UK government urged to ‘extend the hand of friendship’ and waive visas for Ukrainian orchestras
10 June 2022, 13:57 | Updated: 10 June 2022, 19:03
The chief executive of the Association of British Orchestras has said it’s “morally repugnant” that the UK government has not already waived visas for Ukrainian orchestras invited to perform in Britain.
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Earlier this week, a question was raised in the House of Commons during Prime Minister’s questions by the MP for Worsley and Eccles South, Barbara Keeley, who is also the Shadow Minister for Arts and Civil Society.
The Labour MP called for the government to waive visas for Ukrainian musicians planning to tour the UK, naming the Ukrainian Freedom Orchestra and the Kyiv Symphony (pictured above) as two ensembles currently struggling logistically and financially with planning UK concerts.
The newly formed Ukrainian Freedom Orchestra, whose players include musicians who recently fled the war, has recently begun a tour of Europe and this summer is scheduled to perform at three festivals across the UK including the Edinburgh International Festival, and at Snape Maltings.
However, the orchestra’s musicians will be re-entering the UK twice during their three-concert visit, due to prearranged concerts in other European cities, meaning a multi-entry visa will be needed for each musician, costing £259 per head. With the orchestra totalling around 100 musicians, this puts the total visa cost at £18,000 for just three UK concerts.
Playing alongside refugee players in the orchestra, are musicians from the Kyiv National Opera, National Symphony Orchestra of Ukraine, Lviv Philharmonic Orchestra, and Kharkiv Opera, among other Ukrainian ensembles. Outside of Ukraine, players come from ensembles including the Tonkunstler Orchestra of Vienna, the Belgian National Orchestra, and the Royal Concertgebouw Orchestra.
Mark Pemberton, chief executive of the Association of British Orchestras (ABO), describes charging the musicians for entry to the UK as “morally repugnant”.
He told Classic FM: “The government has very nobly waived visa fees for the homeless for Ukraine scheme, which I want to give them huge credit for. We don’t want to bash the government. We just want them to extend that hand of friendship on to these musicians who are trying to come to the UK to perform three concerts, and ideally, waive their requirement for a visa.”
Pemberton pushed to include the question of visa waivers for musicians into the Commons chamber earlier this week.
His organisation, the ABO, is the representative body for professional orchestras across the UK, and Pemberton admits: “It may seem slightly odd that we’re now working very hard to help non-British orchestras. But we’re well aware of the situation obviously in Ukraine.”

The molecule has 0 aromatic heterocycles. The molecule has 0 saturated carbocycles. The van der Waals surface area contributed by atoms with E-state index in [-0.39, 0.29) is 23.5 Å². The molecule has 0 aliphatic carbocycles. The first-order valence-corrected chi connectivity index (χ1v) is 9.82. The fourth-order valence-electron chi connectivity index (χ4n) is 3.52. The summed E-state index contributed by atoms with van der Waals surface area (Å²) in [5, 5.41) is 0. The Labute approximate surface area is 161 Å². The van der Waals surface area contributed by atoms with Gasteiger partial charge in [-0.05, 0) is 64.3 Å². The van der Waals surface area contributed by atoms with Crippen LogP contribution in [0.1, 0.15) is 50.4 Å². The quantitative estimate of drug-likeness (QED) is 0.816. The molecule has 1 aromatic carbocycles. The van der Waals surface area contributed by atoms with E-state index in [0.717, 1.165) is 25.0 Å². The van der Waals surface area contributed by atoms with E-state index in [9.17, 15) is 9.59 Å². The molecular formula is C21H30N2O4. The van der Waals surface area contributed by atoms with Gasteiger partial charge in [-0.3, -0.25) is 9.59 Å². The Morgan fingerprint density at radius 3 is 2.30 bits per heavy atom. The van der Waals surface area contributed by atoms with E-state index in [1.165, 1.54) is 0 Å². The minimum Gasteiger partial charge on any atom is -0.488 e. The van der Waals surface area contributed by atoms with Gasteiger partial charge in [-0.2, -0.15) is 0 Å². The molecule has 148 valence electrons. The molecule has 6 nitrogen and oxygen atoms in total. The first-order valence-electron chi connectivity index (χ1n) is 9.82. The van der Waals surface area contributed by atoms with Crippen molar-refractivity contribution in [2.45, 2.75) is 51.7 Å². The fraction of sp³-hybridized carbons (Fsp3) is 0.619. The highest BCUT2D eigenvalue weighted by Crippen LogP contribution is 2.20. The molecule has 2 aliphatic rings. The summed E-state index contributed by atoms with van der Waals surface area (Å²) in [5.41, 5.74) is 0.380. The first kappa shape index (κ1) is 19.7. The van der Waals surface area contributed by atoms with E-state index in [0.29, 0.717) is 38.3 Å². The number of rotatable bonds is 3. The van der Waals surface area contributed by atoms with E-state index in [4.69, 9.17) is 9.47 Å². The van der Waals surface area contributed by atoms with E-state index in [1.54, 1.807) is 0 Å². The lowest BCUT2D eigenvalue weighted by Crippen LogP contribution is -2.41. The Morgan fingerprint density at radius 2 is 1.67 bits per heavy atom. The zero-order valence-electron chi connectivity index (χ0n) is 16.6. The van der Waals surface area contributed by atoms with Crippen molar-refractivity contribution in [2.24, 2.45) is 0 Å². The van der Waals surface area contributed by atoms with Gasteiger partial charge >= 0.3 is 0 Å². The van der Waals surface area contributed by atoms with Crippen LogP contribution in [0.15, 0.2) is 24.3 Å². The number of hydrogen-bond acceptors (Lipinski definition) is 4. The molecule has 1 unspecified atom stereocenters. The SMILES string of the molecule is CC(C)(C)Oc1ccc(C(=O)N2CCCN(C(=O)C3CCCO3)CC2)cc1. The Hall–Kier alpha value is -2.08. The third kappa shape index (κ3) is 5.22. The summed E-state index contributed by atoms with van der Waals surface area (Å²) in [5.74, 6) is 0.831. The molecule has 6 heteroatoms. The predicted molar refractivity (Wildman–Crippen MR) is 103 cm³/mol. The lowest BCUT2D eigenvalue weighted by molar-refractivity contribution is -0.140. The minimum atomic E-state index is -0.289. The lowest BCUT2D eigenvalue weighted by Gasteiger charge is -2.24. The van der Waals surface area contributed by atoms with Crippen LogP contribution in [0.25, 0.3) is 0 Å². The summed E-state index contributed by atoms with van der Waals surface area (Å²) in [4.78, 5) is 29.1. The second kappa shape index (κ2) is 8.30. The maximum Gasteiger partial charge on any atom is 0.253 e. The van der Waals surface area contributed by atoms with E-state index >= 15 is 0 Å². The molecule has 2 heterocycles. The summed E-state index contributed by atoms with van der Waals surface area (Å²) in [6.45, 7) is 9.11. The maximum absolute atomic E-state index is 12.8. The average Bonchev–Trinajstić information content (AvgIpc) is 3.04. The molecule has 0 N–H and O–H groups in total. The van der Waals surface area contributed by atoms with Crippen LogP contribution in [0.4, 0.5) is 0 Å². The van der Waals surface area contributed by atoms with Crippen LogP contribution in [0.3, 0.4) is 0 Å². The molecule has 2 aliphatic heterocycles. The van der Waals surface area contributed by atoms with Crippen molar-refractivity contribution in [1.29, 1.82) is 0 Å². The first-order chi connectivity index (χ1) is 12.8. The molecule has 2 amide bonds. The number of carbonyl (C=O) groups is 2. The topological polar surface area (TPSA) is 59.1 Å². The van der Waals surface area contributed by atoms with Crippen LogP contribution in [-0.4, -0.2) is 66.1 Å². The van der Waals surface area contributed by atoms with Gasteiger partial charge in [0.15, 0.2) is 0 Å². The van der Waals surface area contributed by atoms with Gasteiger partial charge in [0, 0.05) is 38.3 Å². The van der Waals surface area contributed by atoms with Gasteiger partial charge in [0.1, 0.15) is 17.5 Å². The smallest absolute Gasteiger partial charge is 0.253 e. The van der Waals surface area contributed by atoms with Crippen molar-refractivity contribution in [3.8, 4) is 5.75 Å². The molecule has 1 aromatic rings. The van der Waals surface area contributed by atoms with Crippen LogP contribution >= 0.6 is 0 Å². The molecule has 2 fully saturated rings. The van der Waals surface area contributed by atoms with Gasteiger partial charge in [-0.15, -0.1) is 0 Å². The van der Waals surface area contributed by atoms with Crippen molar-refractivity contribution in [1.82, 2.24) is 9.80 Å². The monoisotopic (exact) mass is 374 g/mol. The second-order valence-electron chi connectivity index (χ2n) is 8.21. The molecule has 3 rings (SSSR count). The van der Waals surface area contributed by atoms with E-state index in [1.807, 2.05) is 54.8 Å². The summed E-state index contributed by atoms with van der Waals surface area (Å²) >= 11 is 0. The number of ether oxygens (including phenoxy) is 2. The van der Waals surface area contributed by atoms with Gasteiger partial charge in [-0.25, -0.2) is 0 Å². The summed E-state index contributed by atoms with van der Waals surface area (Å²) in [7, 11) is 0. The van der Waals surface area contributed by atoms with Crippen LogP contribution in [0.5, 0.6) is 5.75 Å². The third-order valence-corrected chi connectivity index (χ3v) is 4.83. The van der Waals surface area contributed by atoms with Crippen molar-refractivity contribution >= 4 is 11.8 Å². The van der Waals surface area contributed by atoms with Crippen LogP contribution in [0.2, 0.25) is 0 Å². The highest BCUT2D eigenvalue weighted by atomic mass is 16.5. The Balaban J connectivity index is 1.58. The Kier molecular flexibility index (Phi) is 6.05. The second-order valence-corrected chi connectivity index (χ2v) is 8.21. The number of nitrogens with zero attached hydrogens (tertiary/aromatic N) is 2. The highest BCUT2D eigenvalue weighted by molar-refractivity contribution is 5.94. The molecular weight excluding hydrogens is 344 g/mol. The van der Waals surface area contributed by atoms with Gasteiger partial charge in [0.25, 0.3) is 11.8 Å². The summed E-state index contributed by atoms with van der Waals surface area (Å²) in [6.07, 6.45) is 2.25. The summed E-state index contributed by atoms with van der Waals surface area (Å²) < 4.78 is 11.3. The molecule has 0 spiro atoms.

Pemberton himself has taken in a 31-year-old Ukrainian refugee as part of the Homes for Ukraine scheme. The scheme which launched in march earlier this year has allowed over 70,000 Ukraine Scheme visa-holders to enter the UK.
The special visa allows people living in the UK to sponsor a named Ukrainian national or family to come to live in the UK with them, providing they have suitable accommodation to offer.
In response to MP Keeley’s question in commons, Prime Minister Boris Johnson cited the Homes for Ukraine scheme, saying that the government should be very proud of what they were doing, and recommending Keeley direct her question to the Home Secretary instead.
It’s not only financial issues that are at play for musicians in the Ukrainian Freedom Orchestra. When applying for a visa needed to enter the UK, each musician has to send off their passports as part of their application, which means their documents could be out of their hands for up to six weeks.
This would not only hinder their travel during their European tour, but also stop them from applying for their US visas. The Ukrainian Freedom Orchestra are due to tour America later this year, which has been organised by The Metropolitan Opera.
Pemberton explained to Classic FM: “They’re doing a concert in Carnegie Hall, and touring America. Now, the trouble is, they also have to apply for a US visa, and they can’t do that if their passports are stuck in a UK visa processing centre.
“If the orchestra are unable to come because of these logistical and financial issues, honestly, it will be embarrassing for our country.”
Soldiers of Music: Introducing the musicians of the Ukrainian Freedom Orchestra. Iryna Solovei, violin 🎶 For more information about our orchestra, please see my website: www.keri-lynnwilson.com/ukrainianfreedomorchestraPosted by Keri-Lynn Wilson on Friday, May 20, 2022
Canadian-Ukrainian conductor, Keri-Lynn Wilson, leads the orchestra and has made multiple videos for her Facebook page (watch one above) with first-hand stories from the musicians in the Ukrainian Freedom Orchestra.
Many of the musicians say they jumped at the chance to be part of the orchestra, as they see it as their way of supporting Ukraine “in the fight against Russian aggression”.
“It’s not just about doing concerts,” Pemberton reiterated to Classic FM. “They’re raising awareness and flying the flag for their country. Any profit from the tour will go back into supporting their nation.
“This tour means it means everything to these musicians. And charging them £18,000 to come play in our country just seems to me, to be morally wrong.”